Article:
PCORI Fee Amount Adjusted for 2020
The Affordable Care Act (ACA) imposes a fee on health insurance issuers and self-insured plan sponsors in order to fund comparative effectiveness research. These fees are widely known as Patient-Centered Outcomes Research Institute (PCORI) fees and were originally scheduled to expire for plan or policy years ending on or after Oct. 1, 2019. However, a federal spending bill enacted at the end of 2019 extended the PCORI fees for an additional 10 years. As a result, on June 8, 2020, the Internal Revenue Service (IRS) issued Notice 2020-44, which increases the PCORI fee amount for plan years ending on or after Oct. 1, 2019, and before Oct. 1, 2020, to $2.54 multiplied by the average number of lives covered under the plan. It also provides transition relief for calculating the average number of lives covered under the plan or policy (which is what the PCORI fee is based on).
Because of the anticipated termination of the PCORI fee prior to its extension, issuers and plan sponsors may not have anticipated the need to identify the number of covered lives for plan years ending on or after Oct. 1, 2019, and before Oct. 1, 2020. Thus, IRS Notice 2020-44 provides transition relief for this period. Specifically, issuers and plan sponsors may use any reasonable method for calculating the average number of covered lives for this period, in addition to existing methods, so long as it is applied consistently for the duration of the plan year.
The new amounts and due dates by plan year end-date are:
|Policy or Plan Ending Date in Month of:||File Return no Later Than:||Applicable Rate|
|Jan. 2019||July 31, 2020||$2.45|
|Feb. 2019||July 31, 2020||$2.45|
|Mar. 2019||July 31, 2020||$2.45|
|April 2019||July 31, 2020||$2.45|
|May 2019||July 31, 2020||$2.45|
|June 2019||July 31, 2020||$2.45|
|July 2019||July 31, 2020||$2.45|
|Aug. 2019||July 31, 2020||$2.45|
|Sept. 2019||July 31, 2020||$2.45|
|Oct. 2019||July 31, 2020||$2.54|
|Nov. 2019||July 31, 2020||$2.54|
|Dec. 2019||July 31, 2020||$2.54|
Also, please remember that the wording on the fee date is based upon a plan year’s end-date, not the start date as most employers normally use (i.e., a plan that renewed on Jan. 1, 2020, technically ended its previous year on Dec. 31, 2019, and it would owe a fee of $2.54 based upon the row for Dec. 2019 above). Also, because it’s based on a plan’s end-date, any plan that was started in calendar year 2019 in any other month than January would not have had a plan that ended in 2019, so it would not owe any PCORI fees until July of 2021.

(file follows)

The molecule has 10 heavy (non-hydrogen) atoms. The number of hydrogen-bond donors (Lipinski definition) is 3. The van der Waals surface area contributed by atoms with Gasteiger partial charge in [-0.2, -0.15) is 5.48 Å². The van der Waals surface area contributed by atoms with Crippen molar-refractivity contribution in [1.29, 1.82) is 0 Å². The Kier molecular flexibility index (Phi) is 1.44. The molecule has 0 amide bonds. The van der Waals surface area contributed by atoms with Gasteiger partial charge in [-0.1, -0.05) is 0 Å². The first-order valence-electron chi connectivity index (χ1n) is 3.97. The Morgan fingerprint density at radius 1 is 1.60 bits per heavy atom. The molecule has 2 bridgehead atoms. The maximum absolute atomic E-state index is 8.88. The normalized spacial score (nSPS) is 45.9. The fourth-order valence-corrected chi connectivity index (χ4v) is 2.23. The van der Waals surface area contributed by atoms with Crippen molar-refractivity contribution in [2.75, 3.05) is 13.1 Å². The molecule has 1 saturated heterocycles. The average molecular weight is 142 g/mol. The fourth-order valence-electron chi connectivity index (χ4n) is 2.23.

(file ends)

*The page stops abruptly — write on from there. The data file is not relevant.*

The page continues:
PCORI fees are required to be paid annually on IRS Form 720 by July 31 of each year. For plans ending in 2019, the next PCORI fee payment will be due July 31, 2020. Form 720 has not yet been updated for plan years ending on or after Oct. 1, 2019. Click here for additional information on reporting and paying PCORI fees.
IRS Proposes Regulations on Direct Primary Care, Other Medical Arrangements
The IRS has issued proposed regulations regarding the treatment under Code § 213 of amounts paid for direct primary care arrangements, health care sharing ministries and certain other medical care arrangements. Here are highlights:
- Direct Primary Care Arrangements. The proposed regulations define a direct primary care arrangement as a contract between an individual and one or more primary care physicians to provide medical care for a fixed annual or periodic fee without billing a third party. Generally, these payments would be medical care expenses under Code § 213(d) and thus could be reimbursed by an HRA. The preamble cautions that individuals covered by direct primary care arrangements are generally not eligible to contribute to an HSA, and if the employer pays the fee for the arrangement, the payment arrangement will be a group health plan that potentially disqualifies the individual from making HSA contributions.
- Health Care Sharing Ministries. A health care sharing ministry (HCSM) is an organization that meets specified requirements, such as that its members share a common set of ethical or religious beliefs and share medical expenses among members in accordance with those beliefs. Payments for membership in HCSM that share expenses for medical care would be treated as payments for medical insurance. While such payments could be reimbursed by an HRA, membership would preclude an individual from contributing to an HSA.
While employers and administrators may welcome this guidance — which was issued in response to a 2019 executive order — comments have been requested on a variety of issues and are due by Aug. 10, 2020. Of particular note, health FSAs are not mentioned in the proposal. However, they would seem to be prohibited from reimbursing amounts paid for direct primary care arrangements or HCSMs to the extent these expenses are treated as payments for insurance. Further, while an HRA might reimburse direct primary care expenses, care should be taken to ensure that the arrangement does not otherwise fail to comply with health care reform mandates and requirements. Finally, employers that wish to reimburse for coverage under a HCSM must use caution, as a QSEHRA offered by a small employer requires an individual provide proof of Minimum Essential Coverage — which HCSMs generally do not provide — and large employers subject to the ACA ALEs (Applicable Large Employers) that wish to offer an ICHRA are required to offer Minimum Essential Coverage or face penalties under the ACA.